Google told the BBC that it was unaware of this particular case.
"Anyone can request an image for removal using our simple 'report a problem' tool in Street View. When they do we remove the image quickly," said a Google spokeswoman.
In June Privacy International made a complaint to the UK Metropolitan police, saying the data collection put Google in breach of the Regulation of Investigatory Powers Act (Ripa).
Broadband minister Ed Vaizey revealed during the debate that the police had "decided that it would not be appropriate" to launch a criminal investigation in the matter.
But he said that he planned to meet with Google to discuss the data breaches.
MPs also criticised the way the Information Commissioner's Office (ICO) had handled the matter, describing it as "lily-livered".
In July, the ICO said that Google did not harvest "significant" personal details when the data was collected.
But as more details have emerged about the nature of the data it is reassessing its position.
"Earlier this year the ICO visited Google's premises to make a preliminary assessment of the 'pay-load' data it inadvertently collected.
Whilst the information we saw at the time did not include meaningful personal details, we have continued to liaise with, and await the findings of, the investigations carried out by our international counterparts," it said in a statement.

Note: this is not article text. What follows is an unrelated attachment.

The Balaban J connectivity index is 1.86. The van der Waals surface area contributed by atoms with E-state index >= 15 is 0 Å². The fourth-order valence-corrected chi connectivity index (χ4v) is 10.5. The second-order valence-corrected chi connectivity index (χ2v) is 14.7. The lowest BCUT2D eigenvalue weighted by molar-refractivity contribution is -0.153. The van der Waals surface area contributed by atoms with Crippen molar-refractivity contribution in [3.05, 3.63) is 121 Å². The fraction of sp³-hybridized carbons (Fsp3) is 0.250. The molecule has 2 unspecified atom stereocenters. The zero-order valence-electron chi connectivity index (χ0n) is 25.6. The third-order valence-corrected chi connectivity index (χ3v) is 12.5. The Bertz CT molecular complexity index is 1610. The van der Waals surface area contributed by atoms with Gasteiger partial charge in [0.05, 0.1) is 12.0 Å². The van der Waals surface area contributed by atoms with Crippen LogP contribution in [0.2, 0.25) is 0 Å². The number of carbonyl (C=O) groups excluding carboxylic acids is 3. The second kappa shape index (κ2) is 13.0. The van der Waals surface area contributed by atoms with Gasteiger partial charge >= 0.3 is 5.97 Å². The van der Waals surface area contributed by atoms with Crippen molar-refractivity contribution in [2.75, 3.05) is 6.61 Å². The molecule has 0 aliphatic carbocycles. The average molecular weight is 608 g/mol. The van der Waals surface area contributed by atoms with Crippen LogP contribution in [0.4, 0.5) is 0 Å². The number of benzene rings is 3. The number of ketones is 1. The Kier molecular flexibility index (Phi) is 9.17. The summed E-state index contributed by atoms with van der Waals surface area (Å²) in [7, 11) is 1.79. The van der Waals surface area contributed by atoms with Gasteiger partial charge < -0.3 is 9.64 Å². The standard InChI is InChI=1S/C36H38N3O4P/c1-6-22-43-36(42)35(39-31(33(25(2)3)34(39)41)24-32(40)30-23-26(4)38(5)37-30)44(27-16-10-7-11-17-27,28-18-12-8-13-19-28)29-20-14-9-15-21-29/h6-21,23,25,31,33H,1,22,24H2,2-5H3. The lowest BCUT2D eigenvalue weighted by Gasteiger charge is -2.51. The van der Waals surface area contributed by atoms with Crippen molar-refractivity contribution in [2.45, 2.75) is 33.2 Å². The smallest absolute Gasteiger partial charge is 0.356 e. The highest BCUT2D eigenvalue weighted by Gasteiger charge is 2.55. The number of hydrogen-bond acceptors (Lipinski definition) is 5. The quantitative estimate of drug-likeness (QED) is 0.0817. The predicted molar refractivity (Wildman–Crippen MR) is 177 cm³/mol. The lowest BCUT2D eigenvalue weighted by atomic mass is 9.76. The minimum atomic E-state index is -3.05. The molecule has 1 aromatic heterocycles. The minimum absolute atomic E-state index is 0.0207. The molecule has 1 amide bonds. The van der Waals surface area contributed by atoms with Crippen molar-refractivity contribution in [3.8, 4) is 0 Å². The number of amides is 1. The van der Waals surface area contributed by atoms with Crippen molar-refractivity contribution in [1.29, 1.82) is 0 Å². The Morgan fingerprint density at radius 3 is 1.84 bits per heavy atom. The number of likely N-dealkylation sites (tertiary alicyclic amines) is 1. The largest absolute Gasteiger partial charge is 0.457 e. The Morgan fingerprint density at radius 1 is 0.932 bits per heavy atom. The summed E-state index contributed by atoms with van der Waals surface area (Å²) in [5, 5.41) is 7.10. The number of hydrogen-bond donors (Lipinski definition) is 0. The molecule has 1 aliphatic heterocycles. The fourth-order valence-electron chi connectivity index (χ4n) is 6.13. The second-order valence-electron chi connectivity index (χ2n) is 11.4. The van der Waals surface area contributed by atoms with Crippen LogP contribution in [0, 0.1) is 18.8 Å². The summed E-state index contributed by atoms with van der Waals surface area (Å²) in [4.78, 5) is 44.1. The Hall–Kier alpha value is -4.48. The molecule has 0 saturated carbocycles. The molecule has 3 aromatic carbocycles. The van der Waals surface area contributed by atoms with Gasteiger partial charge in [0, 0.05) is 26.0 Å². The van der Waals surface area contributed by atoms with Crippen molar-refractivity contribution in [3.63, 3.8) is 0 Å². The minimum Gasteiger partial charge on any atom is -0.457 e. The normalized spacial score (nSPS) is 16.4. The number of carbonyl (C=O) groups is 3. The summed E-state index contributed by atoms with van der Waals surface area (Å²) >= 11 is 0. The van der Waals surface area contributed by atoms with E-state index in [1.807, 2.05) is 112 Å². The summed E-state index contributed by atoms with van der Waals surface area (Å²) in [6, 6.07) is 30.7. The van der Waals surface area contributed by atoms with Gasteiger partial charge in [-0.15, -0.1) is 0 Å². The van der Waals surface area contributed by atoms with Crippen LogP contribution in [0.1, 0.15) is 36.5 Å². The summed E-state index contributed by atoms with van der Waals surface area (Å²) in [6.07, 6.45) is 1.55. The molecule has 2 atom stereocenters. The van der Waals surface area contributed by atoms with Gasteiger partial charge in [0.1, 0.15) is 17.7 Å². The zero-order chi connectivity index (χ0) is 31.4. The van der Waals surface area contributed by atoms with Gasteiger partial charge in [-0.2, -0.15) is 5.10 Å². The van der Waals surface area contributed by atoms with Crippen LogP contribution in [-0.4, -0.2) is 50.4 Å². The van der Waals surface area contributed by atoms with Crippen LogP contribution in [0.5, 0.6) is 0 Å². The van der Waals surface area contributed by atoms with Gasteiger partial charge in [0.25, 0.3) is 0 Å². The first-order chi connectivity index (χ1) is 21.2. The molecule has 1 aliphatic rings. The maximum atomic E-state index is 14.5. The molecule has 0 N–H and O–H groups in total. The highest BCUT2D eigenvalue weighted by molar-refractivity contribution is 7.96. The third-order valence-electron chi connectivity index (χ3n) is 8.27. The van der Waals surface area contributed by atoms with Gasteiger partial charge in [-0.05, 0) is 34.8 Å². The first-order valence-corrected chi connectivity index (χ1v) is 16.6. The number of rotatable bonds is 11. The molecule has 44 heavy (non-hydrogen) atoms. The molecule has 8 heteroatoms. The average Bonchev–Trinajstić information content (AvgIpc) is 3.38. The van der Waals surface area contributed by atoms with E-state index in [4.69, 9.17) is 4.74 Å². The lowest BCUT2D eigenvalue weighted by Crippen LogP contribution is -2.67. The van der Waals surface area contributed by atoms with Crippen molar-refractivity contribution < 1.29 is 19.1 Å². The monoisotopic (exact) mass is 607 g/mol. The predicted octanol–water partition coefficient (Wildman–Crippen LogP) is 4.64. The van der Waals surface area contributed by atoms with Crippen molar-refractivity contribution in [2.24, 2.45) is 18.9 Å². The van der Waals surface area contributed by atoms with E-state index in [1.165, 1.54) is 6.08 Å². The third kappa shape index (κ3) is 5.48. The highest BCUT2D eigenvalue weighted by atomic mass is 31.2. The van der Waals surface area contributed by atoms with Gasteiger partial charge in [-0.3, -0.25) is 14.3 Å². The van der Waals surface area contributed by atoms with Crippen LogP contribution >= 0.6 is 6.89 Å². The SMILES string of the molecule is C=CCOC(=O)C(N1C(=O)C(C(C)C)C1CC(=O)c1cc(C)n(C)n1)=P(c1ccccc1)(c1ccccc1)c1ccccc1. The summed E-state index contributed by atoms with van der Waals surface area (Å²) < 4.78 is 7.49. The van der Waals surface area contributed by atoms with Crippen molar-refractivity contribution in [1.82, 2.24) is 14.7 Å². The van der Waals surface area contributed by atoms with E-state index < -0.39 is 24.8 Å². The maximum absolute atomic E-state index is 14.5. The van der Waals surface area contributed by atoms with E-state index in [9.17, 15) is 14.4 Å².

"Now that these findings are starting to emerge, we understand that Google has accepted that in some instances entire URLs and e-mail and passwords have been captured," it added.
In the light of this the ICO said it was "deciding on the necessary course of action, including a consideration of the need to use our enforcement powers".
Investigations conducted by the Canadian information commissioner revealed that Google had collected some highly sensitive information including complete e-mails, lists of names of people suffering from certain medical conditions, telephone numbers and addresses.
Its findings go against Google's initial assertion that all the information collected was "fragmentary".
The Canadian investigation found that Google was in breach of privacy laws but said no further action would be taken if Google tightened up its internal privacy policies.
The US Federal Trade Commission ended its investigation yesterday, welcoming changes Google has recently announced to its internal processes.
On Friday Google revealed that it would be creating a director of privacy and offering more training and better procedures regarding privacy.
"Every engineering project leader will be required to maintain a privacy design document for each initiative they are working on," Google said in a statement.
But it still faces on-going investigation in the US, with a lawsuit looming and a large scale enquiry backed by 38 states demanding detailed explanations about the process which led to so much personal data being stored by Google.
It has pressed Google to name the engineer responsible and to explain in full how the code he designed came to be incorporated in Street View.
Google has never publicly named the engineer.